What do you find interesting about them?

The thing that I find the most interesting about both the Norwegian royals and prince Harry is that they all are so extremely passionate about what they do. They seem to love the work they do, seem to love the visits they pay, seem to be genuinly concerned about what happens in the fields they find important.

What would you like to ask them if you could meet?

I would ask them lots about how they see their constitutional position (I’m a political scientist, so I find that very interesting). Also I would ask them to tell about the things they are so passionate about and – of course – also what it is like to be a royal.

And where would you like to meet?

I would very much like to meet them in their ‘natural habitat’, so at a place they regard as ‘home’. I think such a place says a lot about the people you’ll be talking to.

Genealogical mystery – Stolberg-Wernigerode

Recently I came accross the archive of “Das Ostpreußenblatt”, later the “Preussische Allgemeine Zeitung” online. I started having a look at all the family announcements in the newspaper, as they include several noble announcements. Today I even found a Stolberg-Wernigerode engagement announcement, and was puzzled.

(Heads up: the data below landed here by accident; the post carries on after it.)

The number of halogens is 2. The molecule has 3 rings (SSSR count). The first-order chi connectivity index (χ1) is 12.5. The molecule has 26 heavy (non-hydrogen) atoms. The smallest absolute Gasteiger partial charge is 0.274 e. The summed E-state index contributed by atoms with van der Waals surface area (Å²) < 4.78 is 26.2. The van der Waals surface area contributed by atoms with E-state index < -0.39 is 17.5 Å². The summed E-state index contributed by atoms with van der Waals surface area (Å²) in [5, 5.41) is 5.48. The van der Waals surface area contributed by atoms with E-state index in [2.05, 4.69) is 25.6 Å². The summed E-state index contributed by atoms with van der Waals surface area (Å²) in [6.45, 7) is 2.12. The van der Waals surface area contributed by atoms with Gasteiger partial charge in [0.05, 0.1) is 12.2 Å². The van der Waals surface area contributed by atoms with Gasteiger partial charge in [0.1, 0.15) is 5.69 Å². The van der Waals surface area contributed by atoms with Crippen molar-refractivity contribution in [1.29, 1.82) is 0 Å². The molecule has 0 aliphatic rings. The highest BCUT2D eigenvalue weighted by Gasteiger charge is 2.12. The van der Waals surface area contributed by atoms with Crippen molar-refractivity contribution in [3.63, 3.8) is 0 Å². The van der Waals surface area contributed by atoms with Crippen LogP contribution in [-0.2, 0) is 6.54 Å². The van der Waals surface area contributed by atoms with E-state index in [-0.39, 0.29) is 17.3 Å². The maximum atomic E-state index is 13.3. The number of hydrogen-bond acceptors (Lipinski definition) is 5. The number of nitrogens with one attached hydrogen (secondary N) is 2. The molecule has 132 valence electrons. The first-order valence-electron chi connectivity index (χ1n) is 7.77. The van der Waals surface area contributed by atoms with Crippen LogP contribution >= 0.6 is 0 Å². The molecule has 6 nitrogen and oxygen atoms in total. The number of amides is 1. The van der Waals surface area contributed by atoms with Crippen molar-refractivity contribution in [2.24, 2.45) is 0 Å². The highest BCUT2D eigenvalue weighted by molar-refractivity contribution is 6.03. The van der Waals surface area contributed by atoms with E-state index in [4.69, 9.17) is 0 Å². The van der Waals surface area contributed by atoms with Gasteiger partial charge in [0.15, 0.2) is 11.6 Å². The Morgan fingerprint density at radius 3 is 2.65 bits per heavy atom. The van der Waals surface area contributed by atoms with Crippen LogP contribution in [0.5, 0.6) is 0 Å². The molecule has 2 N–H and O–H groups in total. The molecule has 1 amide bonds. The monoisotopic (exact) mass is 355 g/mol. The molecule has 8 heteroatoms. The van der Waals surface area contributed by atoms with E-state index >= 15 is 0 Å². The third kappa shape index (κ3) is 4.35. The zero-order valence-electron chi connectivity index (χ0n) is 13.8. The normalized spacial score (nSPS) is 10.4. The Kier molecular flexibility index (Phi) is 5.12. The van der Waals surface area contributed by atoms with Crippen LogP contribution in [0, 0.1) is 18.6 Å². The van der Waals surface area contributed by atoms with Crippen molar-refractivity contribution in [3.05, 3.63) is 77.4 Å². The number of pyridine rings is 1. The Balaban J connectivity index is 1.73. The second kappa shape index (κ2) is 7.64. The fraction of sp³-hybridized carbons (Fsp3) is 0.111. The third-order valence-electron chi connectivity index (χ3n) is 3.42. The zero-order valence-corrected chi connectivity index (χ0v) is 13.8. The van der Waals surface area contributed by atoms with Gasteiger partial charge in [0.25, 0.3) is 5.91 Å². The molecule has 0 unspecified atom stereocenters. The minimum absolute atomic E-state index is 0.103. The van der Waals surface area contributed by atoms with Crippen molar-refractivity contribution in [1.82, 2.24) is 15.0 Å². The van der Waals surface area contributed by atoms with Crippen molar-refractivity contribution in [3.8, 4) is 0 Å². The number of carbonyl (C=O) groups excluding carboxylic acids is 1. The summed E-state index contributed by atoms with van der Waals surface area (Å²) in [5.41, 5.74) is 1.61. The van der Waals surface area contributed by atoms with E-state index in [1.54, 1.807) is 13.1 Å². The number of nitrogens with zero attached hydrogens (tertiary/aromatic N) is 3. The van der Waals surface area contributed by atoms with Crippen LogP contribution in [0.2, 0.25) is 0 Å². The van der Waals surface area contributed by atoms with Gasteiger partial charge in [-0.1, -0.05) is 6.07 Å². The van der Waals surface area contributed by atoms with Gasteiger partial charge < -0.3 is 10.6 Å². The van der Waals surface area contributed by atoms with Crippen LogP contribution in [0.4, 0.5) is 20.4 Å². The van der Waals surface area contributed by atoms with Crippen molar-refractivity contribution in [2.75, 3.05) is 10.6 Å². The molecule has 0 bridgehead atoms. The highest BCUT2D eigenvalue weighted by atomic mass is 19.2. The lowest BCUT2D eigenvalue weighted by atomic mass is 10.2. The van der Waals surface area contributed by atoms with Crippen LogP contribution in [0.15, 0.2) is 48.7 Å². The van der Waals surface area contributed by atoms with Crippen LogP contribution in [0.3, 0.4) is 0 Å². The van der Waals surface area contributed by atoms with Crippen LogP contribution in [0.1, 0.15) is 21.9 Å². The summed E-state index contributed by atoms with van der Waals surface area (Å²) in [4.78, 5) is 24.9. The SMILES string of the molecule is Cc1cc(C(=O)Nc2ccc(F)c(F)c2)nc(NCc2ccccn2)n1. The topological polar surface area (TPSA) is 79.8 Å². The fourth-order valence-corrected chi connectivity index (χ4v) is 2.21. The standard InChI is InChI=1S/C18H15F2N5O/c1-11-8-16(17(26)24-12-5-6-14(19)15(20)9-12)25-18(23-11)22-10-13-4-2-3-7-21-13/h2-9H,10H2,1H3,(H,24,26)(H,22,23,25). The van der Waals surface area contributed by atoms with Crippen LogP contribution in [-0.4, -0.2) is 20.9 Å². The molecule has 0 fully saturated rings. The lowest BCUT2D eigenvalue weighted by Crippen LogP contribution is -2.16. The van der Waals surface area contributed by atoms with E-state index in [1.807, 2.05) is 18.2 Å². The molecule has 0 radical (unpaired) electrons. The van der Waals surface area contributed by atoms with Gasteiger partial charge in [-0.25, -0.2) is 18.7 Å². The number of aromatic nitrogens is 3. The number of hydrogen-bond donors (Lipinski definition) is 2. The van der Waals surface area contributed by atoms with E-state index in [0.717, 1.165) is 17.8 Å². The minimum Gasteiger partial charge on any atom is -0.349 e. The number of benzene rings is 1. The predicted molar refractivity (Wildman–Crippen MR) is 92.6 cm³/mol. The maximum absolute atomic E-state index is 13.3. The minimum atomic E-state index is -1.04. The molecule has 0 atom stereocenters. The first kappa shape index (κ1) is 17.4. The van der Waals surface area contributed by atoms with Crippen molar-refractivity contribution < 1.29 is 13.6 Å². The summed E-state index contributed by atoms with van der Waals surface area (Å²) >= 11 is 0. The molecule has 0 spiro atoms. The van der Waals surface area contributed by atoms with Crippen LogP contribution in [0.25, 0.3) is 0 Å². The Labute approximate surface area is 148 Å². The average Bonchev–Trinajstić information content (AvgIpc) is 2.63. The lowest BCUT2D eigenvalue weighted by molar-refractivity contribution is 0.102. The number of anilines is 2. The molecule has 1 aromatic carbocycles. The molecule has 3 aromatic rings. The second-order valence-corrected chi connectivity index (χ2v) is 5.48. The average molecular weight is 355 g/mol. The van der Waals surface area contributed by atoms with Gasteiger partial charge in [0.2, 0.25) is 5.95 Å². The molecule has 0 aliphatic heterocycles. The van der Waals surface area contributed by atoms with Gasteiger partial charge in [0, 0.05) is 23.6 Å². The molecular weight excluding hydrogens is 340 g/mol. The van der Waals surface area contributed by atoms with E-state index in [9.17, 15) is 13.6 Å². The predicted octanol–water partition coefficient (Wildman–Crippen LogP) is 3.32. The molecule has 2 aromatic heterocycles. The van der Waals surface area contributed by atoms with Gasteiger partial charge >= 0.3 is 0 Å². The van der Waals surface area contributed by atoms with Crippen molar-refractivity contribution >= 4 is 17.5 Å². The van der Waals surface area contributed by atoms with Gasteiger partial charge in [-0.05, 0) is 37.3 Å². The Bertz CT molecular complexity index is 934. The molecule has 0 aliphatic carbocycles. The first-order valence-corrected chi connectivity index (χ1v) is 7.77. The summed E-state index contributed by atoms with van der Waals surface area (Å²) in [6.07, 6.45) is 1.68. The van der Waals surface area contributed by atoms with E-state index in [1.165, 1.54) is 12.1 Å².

The engagement announcement in “Das Ostpreußenblatt” of 14 September 1957 says:



Nothing strange about it at first, until I started checking the genealogy of the family.The genealogy I checked said they got married at Köln-Marienburg on 13 July 1957. That is the date already mentioned in the Genealogischs Handbuch des Adels Fürstliche Häuser Band V 1959, which has been copied ever since. But the announcement above says that they didn’t get engaged until August 1957. Luckily the same newspaper, this time of 12 July 1958, also had the marriage announcement.


Also exactly one year later. That would to my opinion mean that all genealogies have given the wrong year of marriage for almost 60 years. Quite funny that the family never found it necessary to correct the mistake.

Count Christian-Albrecht zu Stolberg-Wernigerode was born in 1926 as the fourth child of Count Reinhard zu Stolberg-Wernigerode (1889-1973) and Countess Mariagnes zu Stolberg-Wernigerode (1894-1972). He was adopted in 1938 by his relative Count Albrecht zu Stolberg-Wernigerode (1886-1946) and his wife Countess Magna Maria zu Solms-Wildenfels (1883-1966), and was to be the heir of the Kreppelhof in Silesia. He died in 1991. His wife Hannelore was born in 1934 and is still alive.